Risk of bleeding and arterial thromboembolism in patients with non-valvular atrial fibrillation either maintained on a vitamin K antagonist or switched to a non-vitamin K-antagonist oral anticoagulant: A retrospective, matched-cohort study
Bouillon K.,French National Agency for Medicines and Health Products Safety |
Bertrand M.,French National Agency for Medicines and Health Products Safety |
Maura G.,National Health Insurance |
Blotiere P.-O.,National Health Insurance |
And 2 more authors.
The Lancet Haematology | Year: 2015
BACKGROUND: Patients with non-valvular atrial fibrillation who are receiving or have been previously exposed to a vitamin K antagonist could be switched to a non-vitamin K-antagonist oral anticoagulant (NOAC) but little information is available about the risk of bleeding and arterial thromboembolism after such a switch. We aimed to compare the risk of bleeding between individuals who switched and those who remained on a vitamin K antagonist (non-switchers) in real-world conditions. METHODS: We did a matched-cohort study with information from French health-care databases. We extracted data for adults (aged ≥18 years) with non-valvular atrial fibrillation who received their first prescription for a vitamin K antagonist (fluindione, warfarin, or acenocoumarol) between Jan 1, 2011, and Nov 30, 2012, and who were either switched to a NOAC (dabigatran or rivaroxaban) or maintained on the vitamin K antagonist. Each switcher was matched with up to two non-switchers on the basis of eight variables, including sex, age, and international normalised ratio number. The primary endpoint was incidence of bleeding (intracranial haemorrhage, gastrointestinal haemorrhage, or other) in switchers versus non-switchers, and switchers stratified by type of NOAC versus non-switchers, noted from databases of hospital admissions. Each patient was followed up to 1 year; the study closed on Oct 1, 2013. FINDINGS: Of 17 410 participants, 6705 switched to a NOAC (switchers) and 10 705 remained on vitamin K-antagonist therapy (non-switchers). Median age of participants was 75 years (IQR 67-82), 8339 (48%) were women, and the median duration of vitamin K-antagonist exposure before a switch was 8·1 months (IQR 3·9-14·0). After a median follow-up of 10·0 months (IQR 9·8-10·0), we noted no difference between groups for bleeding events (99 [1%] in switchers vs 193 [2%] in non-switchers, p=0·54). In adjusted multivariate analyses, the risk of bleeding in switchers was not different from that in non-switchers (hazard ratio [HR] 0·87; 95% CI 0·67-1·13, p=0·30). Additionally, no differences were noted when the risk of bleeding was compared between switchers from a vitamin K antagonist to dabigatran (HR 0·78, 95% CI 0·54-1·09, p=0·15), switchers from a vitamin K antagonist to rivaroxaban (HR 1·04, 95% CI 0·68-1·58, p=0·86), and non-switchers. INTERPRETATION: In this matched-cohort study, our findings suggest that patients with non-valvular atrial fibrillation who switch their oral anticoagulant treatment from a vitamin K antagonist to a non-vitamin K antagonist are not at increased risk of bleeding. Future studies with longer follow-up might be needed. FUNDING: None. © 2015 Elsevier Ltd. All rights reserved. Source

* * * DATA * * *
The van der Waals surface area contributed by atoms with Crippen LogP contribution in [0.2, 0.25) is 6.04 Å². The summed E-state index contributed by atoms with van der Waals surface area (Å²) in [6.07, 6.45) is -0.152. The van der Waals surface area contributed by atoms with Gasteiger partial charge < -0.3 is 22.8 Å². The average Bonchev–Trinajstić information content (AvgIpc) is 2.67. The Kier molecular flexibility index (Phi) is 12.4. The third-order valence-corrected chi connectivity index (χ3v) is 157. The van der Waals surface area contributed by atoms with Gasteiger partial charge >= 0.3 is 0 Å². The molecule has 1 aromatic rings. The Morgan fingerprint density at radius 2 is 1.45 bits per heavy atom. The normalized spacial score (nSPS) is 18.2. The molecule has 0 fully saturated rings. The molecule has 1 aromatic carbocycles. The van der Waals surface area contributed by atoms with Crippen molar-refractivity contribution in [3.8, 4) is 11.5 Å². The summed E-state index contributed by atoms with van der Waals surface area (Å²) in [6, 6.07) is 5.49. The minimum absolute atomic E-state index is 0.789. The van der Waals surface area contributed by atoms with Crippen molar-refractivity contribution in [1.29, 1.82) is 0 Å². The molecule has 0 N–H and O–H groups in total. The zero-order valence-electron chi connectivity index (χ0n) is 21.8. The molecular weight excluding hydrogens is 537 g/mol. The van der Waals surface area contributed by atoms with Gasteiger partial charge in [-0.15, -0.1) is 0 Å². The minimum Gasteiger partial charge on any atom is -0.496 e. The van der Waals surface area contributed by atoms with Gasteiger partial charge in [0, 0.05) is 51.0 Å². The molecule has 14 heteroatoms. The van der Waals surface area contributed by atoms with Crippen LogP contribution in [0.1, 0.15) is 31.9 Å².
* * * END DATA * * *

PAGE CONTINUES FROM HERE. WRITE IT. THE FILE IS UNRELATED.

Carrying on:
Roussel R.,French Institute of Health and Medical Research |
Roussel R.,University Paris Diderot |
Chaignot C.,National Health Insurance |
Weill A.,National Health Insurance |
And 9 more authors.
PLoS ONE | Year: 2015
Background and Aim According to guidelines, diabetic patients with high cardiovascular risk should receive a statin. Despite this consensus, fibrate monotherapy is commonly used in this population. We assessed the frequency and clinical consequences of the use of fibrates for primary prevention in patients with diabetes and high cardiovascular risk. Design Retrospective cohort study based on nationwide data from the medical and administrative databases of French national health insurance systems (07/01/08-12/31/09) with a followup of up to 30 months. Methods Lipid-lowering drug-naive diabetic patients initiating fibrate or statin monotherapy were identified. Patients at high cardiovascular risk were then selected: patients with a diagnosis of diabetes and hypertension, and >50 (men) or 60 (women), but with no history of cardiovascular events. The composite endpoint comprised myocardial infarction, stroke, amputation, or death. Results Of the 31,652 patients enrolled, 4,058 (12.8%) received a fibrate. Age-and gender-adjusted annual event rates were 2.42% (fibrates) and 2.21%(statins). The proportionality assumption required for the Cox model was not met for the fibrate/statin variable. A multivariate model including all predictors was therefore calculated by dividing data into two time periods, allowing Hazard Ratios to be calculated before (HR<540) and after 540 days (HR>540) of follow-up. Multivariate analyses showed that fibrates were associated with an increased risk for the endpoint after 540 days: HR<540 = 0.95 (95% CI: 0.78-1.16) and HR>540 = 1.73 (1.28-2.32). Copyright: © 2015 Roussel et al. Source